CLINTON — The lack of adequate plans for a road overlay program in 2014 is the reason holes developed in some of the newly laid surfaces, a contractor’s representative told an East Feliciana Parish Police Jury committee Tuesday.
Jurors who expected to hear assurances the contractor would repair the eroded surfaces at no cost said they were astounded to learn the jury already had paid F.G. Sullivan Jr. Contractor some $41,000 above the contract price for the repair work.
“All of this is Greek to us. We’re sitting here flabbergasted. We don’t know what the hell you’re talking about,” Public Works Committee Chairman Jason McCray told Sullivan representative Jessie Spence.
Spence said former Parish Manager John “JR” Rouchon authorized the repair work on several roads and made a verbal agreement to pay the extra money.
“We don’t make verbal agreements,” McCray said, while other jurors said the arrangement should have been presented to the jury.
When the jury began new terms Jan. 11, a majority of the body elected not to grant Rouchon a new term.
“We feel like the design was flawed. We’ve actually been paid for repairs. We don’t run from our problems,” Spence said.
Spence said the specifications for the project to overlay some 16 miles of parish roads were contained on a single sheet of paper, while most roadwork the company does is detailed in a thick set of plans.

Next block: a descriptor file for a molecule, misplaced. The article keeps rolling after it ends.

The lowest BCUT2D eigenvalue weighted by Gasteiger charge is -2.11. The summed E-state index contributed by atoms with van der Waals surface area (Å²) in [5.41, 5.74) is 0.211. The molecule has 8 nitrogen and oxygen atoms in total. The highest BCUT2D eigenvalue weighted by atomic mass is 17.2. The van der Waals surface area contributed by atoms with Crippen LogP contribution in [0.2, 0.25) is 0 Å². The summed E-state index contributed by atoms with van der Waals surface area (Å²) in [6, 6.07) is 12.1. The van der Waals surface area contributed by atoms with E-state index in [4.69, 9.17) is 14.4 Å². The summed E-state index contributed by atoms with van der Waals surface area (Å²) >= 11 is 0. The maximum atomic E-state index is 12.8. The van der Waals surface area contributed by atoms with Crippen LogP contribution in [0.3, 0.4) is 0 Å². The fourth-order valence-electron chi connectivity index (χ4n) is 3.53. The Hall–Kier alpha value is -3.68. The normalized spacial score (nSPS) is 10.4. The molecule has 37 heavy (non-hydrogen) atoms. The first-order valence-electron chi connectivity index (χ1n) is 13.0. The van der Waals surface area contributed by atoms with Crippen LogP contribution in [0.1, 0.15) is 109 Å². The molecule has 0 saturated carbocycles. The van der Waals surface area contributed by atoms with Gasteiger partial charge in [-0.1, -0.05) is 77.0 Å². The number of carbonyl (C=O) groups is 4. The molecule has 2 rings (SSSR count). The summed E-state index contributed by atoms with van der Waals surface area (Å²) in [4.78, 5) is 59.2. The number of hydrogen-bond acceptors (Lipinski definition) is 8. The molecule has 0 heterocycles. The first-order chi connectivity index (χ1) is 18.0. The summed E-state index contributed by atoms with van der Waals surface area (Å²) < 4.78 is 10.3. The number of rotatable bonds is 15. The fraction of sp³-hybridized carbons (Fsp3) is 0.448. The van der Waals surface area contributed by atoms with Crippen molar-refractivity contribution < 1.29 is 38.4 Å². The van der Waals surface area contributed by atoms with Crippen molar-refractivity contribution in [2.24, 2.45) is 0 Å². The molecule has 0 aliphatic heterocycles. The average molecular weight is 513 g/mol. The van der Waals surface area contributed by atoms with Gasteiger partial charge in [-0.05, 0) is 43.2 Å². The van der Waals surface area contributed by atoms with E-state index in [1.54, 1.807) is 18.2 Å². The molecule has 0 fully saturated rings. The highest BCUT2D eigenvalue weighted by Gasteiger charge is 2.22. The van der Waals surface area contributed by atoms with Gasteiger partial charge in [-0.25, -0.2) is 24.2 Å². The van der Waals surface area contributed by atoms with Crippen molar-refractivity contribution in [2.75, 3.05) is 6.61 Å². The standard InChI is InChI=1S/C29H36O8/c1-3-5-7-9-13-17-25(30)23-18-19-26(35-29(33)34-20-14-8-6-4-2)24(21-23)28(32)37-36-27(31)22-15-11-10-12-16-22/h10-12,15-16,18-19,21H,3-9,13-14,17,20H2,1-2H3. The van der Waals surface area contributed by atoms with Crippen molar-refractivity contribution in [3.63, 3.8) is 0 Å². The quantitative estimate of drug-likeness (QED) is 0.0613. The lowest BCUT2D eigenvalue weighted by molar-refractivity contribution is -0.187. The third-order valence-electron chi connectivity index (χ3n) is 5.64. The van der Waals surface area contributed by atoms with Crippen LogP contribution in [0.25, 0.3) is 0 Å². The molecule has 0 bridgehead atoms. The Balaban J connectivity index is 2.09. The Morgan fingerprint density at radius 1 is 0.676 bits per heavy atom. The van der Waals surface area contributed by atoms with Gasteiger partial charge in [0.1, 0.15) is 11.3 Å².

He said it appeared the jury was attempting to do as many of the roads it could with the money it had on hand.
Spence said jury workers were supposed to patch weak spots, or potholes, in the road before the company put down asphalt with a paving machine. Because the patched areas were higher than the remainder of the road surface and the paving machine was kept on a level plane, thin spots naturally resulted as the asphalt was laid down, he said.
Spence said the proper way to overlay a road surface is to first patch the problem areas, mill the entire surface and then overlay the flat area.
On the first day of work, the company took steps to make sure the finished surface was flat, but the work required extra asphalt, about 18 percent more than estimated. Spence said Rouchon then ordered the company not to run over the allotted volume for the other roads.
The roads done on the first day have not failed, Spence said.
Jurors also were surprised to learn the parish owes Sullivan an estimated $77,000 withheld from partial payments to take care of any liens that might be filed against the company. They said they are not sure the jury has that much money on hand.
Jurors had asked Rouchon several times in recent months to set up a meeting with the company to discuss their complaints, but Spence said he learned only on Jan. 11 that the jury requested a meeting.
“We had no idea you were trying to get in touch with us,” he told the committee.